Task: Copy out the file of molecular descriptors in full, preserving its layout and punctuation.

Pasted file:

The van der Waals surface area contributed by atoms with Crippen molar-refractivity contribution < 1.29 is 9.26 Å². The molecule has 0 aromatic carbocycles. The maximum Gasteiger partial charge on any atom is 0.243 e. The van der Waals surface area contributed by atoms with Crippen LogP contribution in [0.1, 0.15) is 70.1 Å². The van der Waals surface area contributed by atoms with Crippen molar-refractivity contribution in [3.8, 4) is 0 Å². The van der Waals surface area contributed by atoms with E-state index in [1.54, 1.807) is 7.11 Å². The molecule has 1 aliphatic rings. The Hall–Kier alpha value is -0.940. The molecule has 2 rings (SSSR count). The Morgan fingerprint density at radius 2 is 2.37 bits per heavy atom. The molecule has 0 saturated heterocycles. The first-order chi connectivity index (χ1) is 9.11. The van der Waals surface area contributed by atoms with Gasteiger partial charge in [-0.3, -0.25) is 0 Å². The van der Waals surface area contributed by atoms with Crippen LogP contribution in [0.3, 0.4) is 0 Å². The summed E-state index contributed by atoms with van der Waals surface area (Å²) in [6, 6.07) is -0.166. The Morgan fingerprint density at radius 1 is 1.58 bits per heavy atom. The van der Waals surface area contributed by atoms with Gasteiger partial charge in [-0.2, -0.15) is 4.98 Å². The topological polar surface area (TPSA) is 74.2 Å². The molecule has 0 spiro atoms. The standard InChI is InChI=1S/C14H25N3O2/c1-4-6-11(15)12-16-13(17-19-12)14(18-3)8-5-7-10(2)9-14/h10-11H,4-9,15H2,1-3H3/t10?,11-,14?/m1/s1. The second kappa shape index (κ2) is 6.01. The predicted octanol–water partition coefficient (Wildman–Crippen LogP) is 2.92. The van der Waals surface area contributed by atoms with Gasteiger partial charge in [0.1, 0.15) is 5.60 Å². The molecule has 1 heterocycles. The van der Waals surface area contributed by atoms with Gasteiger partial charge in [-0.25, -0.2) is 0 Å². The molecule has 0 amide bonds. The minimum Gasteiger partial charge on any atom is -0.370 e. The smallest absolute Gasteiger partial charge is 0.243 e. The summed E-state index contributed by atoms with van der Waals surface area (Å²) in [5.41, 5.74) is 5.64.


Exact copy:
The van der Waals surface area contributed by atoms with Crippen molar-refractivity contribution < 1.29 is 9.26 Å². The molecule has 0 aromatic carbocycles. The maximum Gasteiger partial charge on any atom is 0.243 e. The van der Waals surface area contributed by atoms with Crippen LogP contribution in [0.1, 0.15) is 70.1 Å². The van der Waals surface area contributed by atoms with Crippen molar-refractivity contribution in [3.8, 4) is 0 Å². The van der Waals surface area contributed by atoms with E-state index in [1.54, 1.807) is 7.11 Å². The molecule has 1 aliphatic rings. The Hall–Kier alpha value is -0.940. The molecule has 2 rings (SSSR count). The Morgan fingerprint density at radius 2 is 2.37 bits per heavy atom. The molecule has 0 saturated heterocycles. The first-order chi connectivity index (χ1) is 9.11. The van der Waals surface area contributed by atoms with Gasteiger partial charge in [-0.3, -0.25) is 0 Å². The van der Waals surface area contributed by atoms with Crippen LogP contribution in [0.3, 0.4) is 0 Å². The summed E-state index contributed by atoms with van der Waals surface area (Å²) in [6, 6.07) is -0.166. The Morgan fingerprint density at radius 1 is 1.58 bits per heavy atom. The van der Waals surface area contributed by atoms with Gasteiger partial charge in [-0.2, -0.15) is 4.98 Å². The topological polar surface area (TPSA) is 74.2 Å². The molecule has 0 spiro atoms. The standard InChI is InChI=1S/C14H25N3O2/c1-4-6-11(15)12-16-13(17-19-12)14(18-3)8-5-7-10(2)9-14/h10-11H,4-9,15H2,1-3H3/t10?,11-,14?/m1/s1. The second kappa shape index (κ2) is 6.01. The predicted octanol–water partition coefficient (Wildman–Crippen LogP) is 2.92. The van der Waals surface area contributed by atoms with Gasteiger partial charge in [0.1, 0.15) is 5.60 Å². The molecule has 1 heterocycles. The van der Waals surface area contributed by atoms with Gasteiger partial charge in [-0.25, -0.2) is 0 Å². The molecule has 0 amide bonds. The minimum Gasteiger partial charge on any atom is -0.370 e. The smallest absolute Gasteiger partial charge is 0.243 e. The summed E-state index contributed by atoms with van der Waals surface area (Å²) in [5.41, 5.74) is 5.64.